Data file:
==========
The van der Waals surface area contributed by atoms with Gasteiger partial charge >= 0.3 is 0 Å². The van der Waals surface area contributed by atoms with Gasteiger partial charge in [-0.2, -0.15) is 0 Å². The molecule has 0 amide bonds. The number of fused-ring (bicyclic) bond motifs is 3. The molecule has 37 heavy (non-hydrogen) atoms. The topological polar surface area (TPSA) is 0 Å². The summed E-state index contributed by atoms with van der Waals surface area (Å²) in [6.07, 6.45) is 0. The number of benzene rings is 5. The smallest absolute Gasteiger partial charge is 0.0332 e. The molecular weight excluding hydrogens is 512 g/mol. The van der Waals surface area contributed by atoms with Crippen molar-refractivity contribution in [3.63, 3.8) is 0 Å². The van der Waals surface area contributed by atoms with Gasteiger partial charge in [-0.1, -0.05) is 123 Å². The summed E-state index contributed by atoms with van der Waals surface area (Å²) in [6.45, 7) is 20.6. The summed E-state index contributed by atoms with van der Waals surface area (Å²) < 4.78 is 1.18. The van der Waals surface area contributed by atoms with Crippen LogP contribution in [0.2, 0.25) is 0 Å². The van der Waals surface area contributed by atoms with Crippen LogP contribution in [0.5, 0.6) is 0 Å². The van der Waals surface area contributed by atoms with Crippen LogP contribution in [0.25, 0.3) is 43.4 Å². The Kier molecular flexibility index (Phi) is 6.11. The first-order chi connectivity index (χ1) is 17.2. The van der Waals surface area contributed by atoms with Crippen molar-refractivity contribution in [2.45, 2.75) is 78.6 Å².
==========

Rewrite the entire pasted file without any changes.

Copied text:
The van der Waals surface area contributed by atoms with Gasteiger partial charge >= 0.3 is 0 Å². The van der Waals surface area contributed by atoms with Gasteiger partial charge in [-0.2, -0.15) is 0 Å². The molecule has 0 amide bonds. The number of fused-ring (bicyclic) bond motifs is 3. The molecule has 37 heavy (non-hydrogen) atoms. The topological polar surface area (TPSA) is 0 Å². The summed E-state index contributed by atoms with van der Waals surface area (Å²) in [6.07, 6.45) is 0. The number of benzene rings is 5. The smallest absolute Gasteiger partial charge is 0.0332 e. The molecular weight excluding hydrogens is 512 g/mol. The van der Waals surface area contributed by atoms with Crippen molar-refractivity contribution in [3.63, 3.8) is 0 Å². The van der Waals surface area contributed by atoms with Gasteiger partial charge in [-0.1, -0.05) is 123 Å². The summed E-state index contributed by atoms with van der Waals surface area (Å²) in [6.45, 7) is 20.6. The summed E-state index contributed by atoms with van der Waals surface area (Å²) < 4.78 is 1.18. The van der Waals surface area contributed by atoms with Crippen LogP contribution in [0.2, 0.25) is 0 Å². The van der Waals surface area contributed by atoms with Crippen LogP contribution in [0.5, 0.6) is 0 Å². The van der Waals surface area contributed by atoms with Crippen LogP contribution in [0.25, 0.3) is 43.4 Å². The Kier molecular flexibility index (Phi) is 6.11. The first-order chi connectivity index (χ1) is 17.2. The van der Waals surface area contributed by atoms with Crippen molar-refractivity contribution in [2.45, 2.75) is 78.6 Å².